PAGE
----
Having put down the shopping I made myself a coffee and cut a slice of my fruit bread, and then came in here to relax for a while. I was exhausted after my efforts at the shops.
After lunch, there was football. Trefelin against Connah’s Quay Nomads in the Welsh Cup.
The gul in class was pretty evident right from the kick-off and at one point well into the second hald, the stats showed 28% Trefelin possession and 72% Connah’s Quay possession.
Nevertheless, the score at half-time was just 1-0 to the Nomads thanks to a brilliand Jamie Insall goal. The Trefelin goal was having a charmed life with shots whistling narrowly over the bar or around the post, and when they were on target, they found the Trefelin keeper in exceptional form.
Nomads scored a second goal shortly after the interval as a result of a goalmouth scramble, a goal that should quite properly have been disallowed due to a foul on the keeper, but with the Nomads having been denied a stonewall penalty in the 1st half that everyone except the referee thought should have been given, I suppose it evened things up.
The introduction of Jamie Mullan injected some more spark into the Nomads. He had a point to prove, and set about proving it.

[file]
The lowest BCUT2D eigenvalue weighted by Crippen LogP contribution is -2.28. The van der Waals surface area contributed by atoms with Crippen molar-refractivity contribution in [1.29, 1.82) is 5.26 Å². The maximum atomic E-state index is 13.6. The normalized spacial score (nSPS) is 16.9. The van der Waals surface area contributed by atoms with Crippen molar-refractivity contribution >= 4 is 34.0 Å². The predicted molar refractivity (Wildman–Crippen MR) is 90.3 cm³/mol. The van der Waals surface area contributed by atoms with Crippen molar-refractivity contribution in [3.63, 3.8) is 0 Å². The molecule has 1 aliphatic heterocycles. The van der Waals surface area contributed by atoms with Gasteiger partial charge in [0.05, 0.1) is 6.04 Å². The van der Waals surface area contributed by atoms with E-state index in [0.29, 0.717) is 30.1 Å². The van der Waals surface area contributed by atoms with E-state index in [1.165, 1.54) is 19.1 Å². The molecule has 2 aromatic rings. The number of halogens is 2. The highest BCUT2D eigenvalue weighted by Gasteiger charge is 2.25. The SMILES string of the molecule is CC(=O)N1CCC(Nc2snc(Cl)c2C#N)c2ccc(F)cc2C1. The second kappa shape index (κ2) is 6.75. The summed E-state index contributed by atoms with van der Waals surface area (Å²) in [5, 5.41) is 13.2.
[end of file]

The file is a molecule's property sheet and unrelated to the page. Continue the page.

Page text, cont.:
2 late goals for the Nomads sealed what was in the end a comfortable victory, but in all honesty they should have been down the road and out of sight a long time before the interval.
My apartment looks out onto the Civic Offices where the marriages take place, and it looks as if this afternoon, judging by all of the people around there, this today must have been the marriage of the Century.
But my attention was drawn to the car down there. It’s been a long time since we’ve featured an old car on these pages, and today there’s a Peugeot 203 down there – the white and red car.
These are gorgeous machines and I would have one in a heartbeat, especially a plateau, or pickup. I found one once ON THE ILE D’YEU when Cecile and I went to visit her mother, but I had to decline.
Whatever is going on down there, I have no idea but there’s a small ship fitted with a crane of some description, and I’m sure that that row of bouchot stakes wasn’t there yesterday.
It looks as if the bouchot farmers are having an extension, and there are quite a few people on the beach down by the campsite having a good look
And had I been feeling much better, I would have been down there having a good look with them.